RENTON — The Jamal Adams contract saga reached its belated but preordained conclusion Tuesday, one that was an inevitability from the day of the trade to Seattle in July 2020.
The Seahawks simply invested too much in acquiring Adams from the Jets, and had too desperate of a need for him in their defense, to let an unseemly impasse develop. As coach Pete Carroll said Tuesday, following Adams’ first practice of the season, “This was the plan the whole time.”
Oh, it dragged on a little longer than either side would have liked, but never disintegrated into bitterness or rancor, which is a victory in itself. Maybe some tension and frayed nerves, but Adams left the negotiations feeling “like I’m part of the family now,” in his words.
And now that Adams is holding a four-year contract extension that makes him the highest-paid safety in NFL history, he segues immediately into a new challenge: Showing he’s worth it.
The Seahawks, of course, are banking on it. In assessing Adams’ unique hybrid skills, Carroll said, only a little facetiously, “Well, the term ‘unicorn’ came up during the negotiations. He’s a rare player.”
And, judging by his effusive news conference Tuesday, Adams is also a deliriously happy player, which is always a nice place to start. Of course, who wouldn’t be overjoyed after signing a deal with a maximum value of $72 million that comes with a $20 million signing bonus and a guarantee of $38 million.
Carroll noted in the final tense days of the bargaining, the Seahawks stood firm on their offer, and “he stood his ground, too. That’s why it took five months. They were very firm about it. It was just a real intense negotiation.”
But whatever last-minute machinations were taking place evaporated instantly when Adams’ mom texted him late Monday night and admonished him to take the deal. I’m sure most of us can relate to the fact that his mom invoked his middle name to make her point. I know I was always powerless against that tactic.
“She just basically said my full name,” Adams said. “And when my mother says my full name, I think I need to pay attention. She gave me a nice little paragraph and basically just told me that, ‘You don’t have to prove anything else to anybody. You did enough. We’re happy.’ As long as my family’s happy, man, I’m happy. I can come and do what I love to do.”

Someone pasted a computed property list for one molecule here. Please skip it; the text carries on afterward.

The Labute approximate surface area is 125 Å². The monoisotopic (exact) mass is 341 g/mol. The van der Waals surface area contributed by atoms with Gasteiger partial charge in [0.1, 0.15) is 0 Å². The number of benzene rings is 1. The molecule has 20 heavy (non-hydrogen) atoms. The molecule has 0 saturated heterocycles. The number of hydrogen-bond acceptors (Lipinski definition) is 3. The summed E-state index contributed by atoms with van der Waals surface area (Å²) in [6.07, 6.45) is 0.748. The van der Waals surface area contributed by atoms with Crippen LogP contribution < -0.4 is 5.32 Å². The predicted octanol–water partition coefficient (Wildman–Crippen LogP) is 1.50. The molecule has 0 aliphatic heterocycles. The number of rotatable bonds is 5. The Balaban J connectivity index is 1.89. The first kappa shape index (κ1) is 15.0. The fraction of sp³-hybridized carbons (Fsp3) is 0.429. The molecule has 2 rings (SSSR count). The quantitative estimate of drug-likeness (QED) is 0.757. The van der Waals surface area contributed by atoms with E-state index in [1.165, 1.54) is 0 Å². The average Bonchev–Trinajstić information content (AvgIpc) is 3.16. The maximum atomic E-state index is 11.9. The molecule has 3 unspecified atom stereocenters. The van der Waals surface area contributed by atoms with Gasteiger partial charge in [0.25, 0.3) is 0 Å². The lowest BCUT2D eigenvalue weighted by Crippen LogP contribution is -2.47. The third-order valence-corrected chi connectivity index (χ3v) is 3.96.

The Seahawks believe Adams’ command of the defense in his second year will elevate his play even further. Last season he set an NFL record for sacks by a defensive back with 9.5 despite missing four games because of injuries.
If the prospect of a confident, poised, instinctive Adams fills the Seahawks with anticipation, the idea of a healthy Adams, on top off all that, is enough to make them ecstatic. When Adams played last year, the Seahawks had the NFL’s ninth-rated defense; when he was sidelined, it was 22nd.
Adams listed his various injuries — torn tendon in two fingers, labrum tear, groin — and then was reminded that he forgot an elbow ailment. The fingers and shoulder required surgery.
“It was a little bit of everything,” he said. “I was like glass last year.”
That experience drove home to Adams the need to care for his body. He thought he had been doing that all along, but said, “I can go to the next level. And that’s what I did. So far it’s been going great. And that’s the plan — to stay healthy.”
For Adams, that entails going the extra mile in the weight room, and making an investment in tending to his body — in the manner of a certain quarterback, a task that became easier for him to afford Tuesday.
“After practice when I’m home, I’m getting massages,’’ Adams said. “I have a (hyperbaric) chamber, you know? So I invested in my body. I don’t know how much I’m going to spend on my body, but it’s going to be high. It might not be like Russ (quarterback Russell Wilson), but it’s going to be very high.”
The pursuit of this contract has long been a galvanizing and motivational force for Adams. It dates to his days with the Jets, when he essentially muscled his way out of New York by loudly stating his displeasure with their refusal to deal with him. And then it continued to hang over him last season with Seattle, though Adams said he always had faith the Seahawks would keep their promise to negotiate a new deal at the appropriate time.
The time is now, and Adams can proceed with what he called “a block off my shoulders.” It’s very likely he won’t play in the Seahawks’ final two preseason games, but he and Carroll said they feel there is plenty of time for Adams to be ready for Seattle’s regular-season opener Sept. 12 in Indianapolis.
“It feels great, man, where I can just focus on football, you know what I mean?” he said. “I can give my best efforts on and off the field.”
The Seahawks gave up two first-round draft picks, a third-rounder and safety Bradley McDougald to get Adams to Seattle, and then handed him a mammoth paycheck to keep him here. It will be a worthwhile investment if Adams can solidify and electrify a defense that was horrible for half a season in 2020 and then soared in the second half.
“The sky’s the limit,” he said. “We’re very versatile in a lot of ways. We have a lot of guys that can do a lot of things. And, you know, it could get scary.”
It might have gotten a little scary for both sides when word began to trickle out this week that the Seahawks were prepared to play hardball with the franchise tags that could have kept Adams in Seattle even without a contract agreement. But with a little nudge from Mom, Adams said there was no way he was going to turn this deal down.
“I believe in myself, and I believe in what I can do on the football field,” he said. “All I needed was somebody to believe in me. And those guys upstairs, they believed in me, and they took a chance. All I can do is just continue to produce and continue to work my tail off, and win ballgames, man.”